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The engine of Kobe Bryant's helicopter did not fail when it crashed on January 26, killing 9 people, the National Transportation Safety Board (NTSB) said.
An updated NTSB report Friday eliminated engine failure as a theory for why the crash happened.
This leaves it more likely that the crash was down to the pilot becoming confused in heavy fog.
The helicopter carrying Kobe Bryant, his daughter Gianna, and seven others was found to have no engine failure, investigators from the National Transportation Safety Board (NTSB) said Friday.
The aircraft, a Sikorsky S-76B, crashed into a hillside in Calabasas, California, at 9:45 a.m. on January 26.
"Viewable sections of the engines showed no evidence of an uncontained or catastrophic internal failure," the report said.
Experts told the Associated Press (AP) that the latest update "reinforces the notion the pilot became disoriented and crashed while trying to get to clear skies."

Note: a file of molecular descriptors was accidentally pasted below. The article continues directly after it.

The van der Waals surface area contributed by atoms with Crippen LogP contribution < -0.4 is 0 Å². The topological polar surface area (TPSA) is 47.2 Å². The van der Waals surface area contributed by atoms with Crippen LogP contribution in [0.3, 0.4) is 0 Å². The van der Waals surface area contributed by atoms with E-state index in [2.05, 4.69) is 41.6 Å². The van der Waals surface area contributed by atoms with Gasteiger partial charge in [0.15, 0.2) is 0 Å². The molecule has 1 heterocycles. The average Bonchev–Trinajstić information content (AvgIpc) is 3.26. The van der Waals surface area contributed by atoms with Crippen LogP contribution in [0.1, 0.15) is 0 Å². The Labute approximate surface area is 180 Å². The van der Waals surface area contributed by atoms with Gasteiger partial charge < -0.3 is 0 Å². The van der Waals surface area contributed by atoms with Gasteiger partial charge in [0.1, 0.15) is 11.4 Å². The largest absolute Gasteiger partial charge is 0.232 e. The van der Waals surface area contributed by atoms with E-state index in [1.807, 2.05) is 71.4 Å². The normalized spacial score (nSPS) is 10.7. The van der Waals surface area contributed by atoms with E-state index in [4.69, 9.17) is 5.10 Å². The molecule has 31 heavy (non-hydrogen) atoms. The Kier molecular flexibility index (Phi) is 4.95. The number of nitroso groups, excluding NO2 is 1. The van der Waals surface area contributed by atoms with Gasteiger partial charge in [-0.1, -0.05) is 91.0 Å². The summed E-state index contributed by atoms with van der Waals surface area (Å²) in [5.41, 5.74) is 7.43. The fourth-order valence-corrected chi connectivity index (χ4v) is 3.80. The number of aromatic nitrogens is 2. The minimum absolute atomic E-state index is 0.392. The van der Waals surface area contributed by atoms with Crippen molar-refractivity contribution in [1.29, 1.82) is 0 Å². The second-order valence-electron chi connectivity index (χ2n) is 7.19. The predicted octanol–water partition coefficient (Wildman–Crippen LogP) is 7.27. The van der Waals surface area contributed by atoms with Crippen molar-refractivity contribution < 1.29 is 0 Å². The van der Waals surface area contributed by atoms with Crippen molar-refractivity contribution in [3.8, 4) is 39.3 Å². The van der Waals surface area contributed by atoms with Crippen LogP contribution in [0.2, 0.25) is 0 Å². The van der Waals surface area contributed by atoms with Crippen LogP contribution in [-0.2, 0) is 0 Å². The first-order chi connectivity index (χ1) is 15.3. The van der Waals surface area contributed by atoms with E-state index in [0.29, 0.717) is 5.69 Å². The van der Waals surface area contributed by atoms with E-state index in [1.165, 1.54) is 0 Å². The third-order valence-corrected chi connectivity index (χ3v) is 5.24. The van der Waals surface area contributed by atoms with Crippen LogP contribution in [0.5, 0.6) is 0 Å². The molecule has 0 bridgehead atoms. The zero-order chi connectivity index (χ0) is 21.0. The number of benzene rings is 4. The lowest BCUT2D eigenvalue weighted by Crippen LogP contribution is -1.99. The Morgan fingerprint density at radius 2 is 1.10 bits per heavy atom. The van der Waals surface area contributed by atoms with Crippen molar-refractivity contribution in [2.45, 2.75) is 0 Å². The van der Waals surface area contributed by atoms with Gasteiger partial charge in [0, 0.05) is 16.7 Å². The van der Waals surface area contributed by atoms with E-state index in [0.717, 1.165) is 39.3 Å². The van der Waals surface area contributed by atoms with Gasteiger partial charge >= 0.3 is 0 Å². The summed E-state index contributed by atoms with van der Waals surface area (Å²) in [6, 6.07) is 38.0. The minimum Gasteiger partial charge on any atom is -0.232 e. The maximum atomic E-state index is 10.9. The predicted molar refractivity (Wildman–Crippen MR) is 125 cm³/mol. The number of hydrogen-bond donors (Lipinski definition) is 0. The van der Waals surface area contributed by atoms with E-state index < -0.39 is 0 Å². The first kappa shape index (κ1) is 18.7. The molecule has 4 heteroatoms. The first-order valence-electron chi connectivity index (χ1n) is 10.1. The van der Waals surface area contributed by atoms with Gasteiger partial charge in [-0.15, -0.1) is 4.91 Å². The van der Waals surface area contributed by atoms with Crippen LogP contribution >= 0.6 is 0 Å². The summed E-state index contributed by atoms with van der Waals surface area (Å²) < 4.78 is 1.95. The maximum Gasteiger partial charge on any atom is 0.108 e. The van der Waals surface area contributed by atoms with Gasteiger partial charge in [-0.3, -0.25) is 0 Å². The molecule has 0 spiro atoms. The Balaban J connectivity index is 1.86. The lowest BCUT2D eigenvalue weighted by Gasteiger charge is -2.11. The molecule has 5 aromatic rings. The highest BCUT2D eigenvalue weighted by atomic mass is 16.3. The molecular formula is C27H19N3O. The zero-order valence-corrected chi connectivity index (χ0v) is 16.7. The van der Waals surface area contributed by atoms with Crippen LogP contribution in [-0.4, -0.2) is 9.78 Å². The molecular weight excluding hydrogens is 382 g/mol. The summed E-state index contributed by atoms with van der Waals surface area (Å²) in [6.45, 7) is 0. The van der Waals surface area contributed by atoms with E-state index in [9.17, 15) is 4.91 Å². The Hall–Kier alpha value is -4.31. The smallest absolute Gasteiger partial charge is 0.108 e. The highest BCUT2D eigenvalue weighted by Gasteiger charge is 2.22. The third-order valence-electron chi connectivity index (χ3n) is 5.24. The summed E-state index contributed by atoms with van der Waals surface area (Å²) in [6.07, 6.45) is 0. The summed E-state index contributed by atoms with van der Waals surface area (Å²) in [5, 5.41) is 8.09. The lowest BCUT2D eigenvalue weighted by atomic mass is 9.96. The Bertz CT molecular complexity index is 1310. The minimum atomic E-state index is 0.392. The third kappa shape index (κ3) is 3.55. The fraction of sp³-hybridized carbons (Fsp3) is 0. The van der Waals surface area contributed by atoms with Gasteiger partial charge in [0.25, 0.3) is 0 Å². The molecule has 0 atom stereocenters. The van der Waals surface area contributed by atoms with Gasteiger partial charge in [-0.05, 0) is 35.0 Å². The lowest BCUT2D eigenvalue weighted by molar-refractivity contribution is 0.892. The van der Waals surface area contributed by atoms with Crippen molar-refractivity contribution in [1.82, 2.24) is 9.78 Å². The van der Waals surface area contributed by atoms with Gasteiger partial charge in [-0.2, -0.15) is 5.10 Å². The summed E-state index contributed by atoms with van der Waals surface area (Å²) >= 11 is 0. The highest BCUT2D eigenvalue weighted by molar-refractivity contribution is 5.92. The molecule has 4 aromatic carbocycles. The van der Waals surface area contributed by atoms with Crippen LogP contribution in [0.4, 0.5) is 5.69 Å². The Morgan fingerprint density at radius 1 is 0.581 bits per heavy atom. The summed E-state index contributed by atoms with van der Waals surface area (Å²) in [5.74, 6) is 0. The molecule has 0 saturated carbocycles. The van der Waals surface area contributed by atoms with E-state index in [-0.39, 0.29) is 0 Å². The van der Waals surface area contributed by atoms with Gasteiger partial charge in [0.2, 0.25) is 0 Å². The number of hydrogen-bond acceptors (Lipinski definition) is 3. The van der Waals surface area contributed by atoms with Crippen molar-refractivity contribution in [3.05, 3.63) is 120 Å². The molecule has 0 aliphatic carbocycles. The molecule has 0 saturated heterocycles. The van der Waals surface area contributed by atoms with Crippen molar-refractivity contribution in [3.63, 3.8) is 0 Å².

According to the AP summary of the report, investigators concluded the rotors were still turning right before impact.
They reached that conclusion by analyzing a tree which was cut by the spinning rotors at the time of impact, all four of which showed similar damage.
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The report also said that Pilot Ara Zobayan, who was given "unusual clearance to fly in foggy conditions."
In the final seconds of the flight, the helicopter climbed rapidly, to within 100 feet of the tops of the clouds.
However, the helicopter then veered left and hit the hillside.
Business Insider previously reported that the helicopter was not certified by the Federal Aviation Administration to fly in poor visibility conditions.
A witness told investigators the landscape was surrounded by mist when he saw the helicopter crash. He described hearing the helicopter get louder and louder before he saw it emerge from the clouds and crash.
USA Today reported that at one point investigators thought engine failure could be the cause of the crash, given how fast it descended.
However, the NTSB report appears to have put that theory to rest.
When it crashed, the helicopter was travelling at more than 180 mph. Investigators said most of the "significant components" of wreckage were found not far from the crash site.
Bryant, Gianna, and the other passengers were headed to a basketball game at the Mamba Sports Academy.
The other passengers were Christina Mauser, Sarah Chester,Payton Chester, John Altobelli, Keri Altobelli, and Alyssa Altobelli also died in the crash.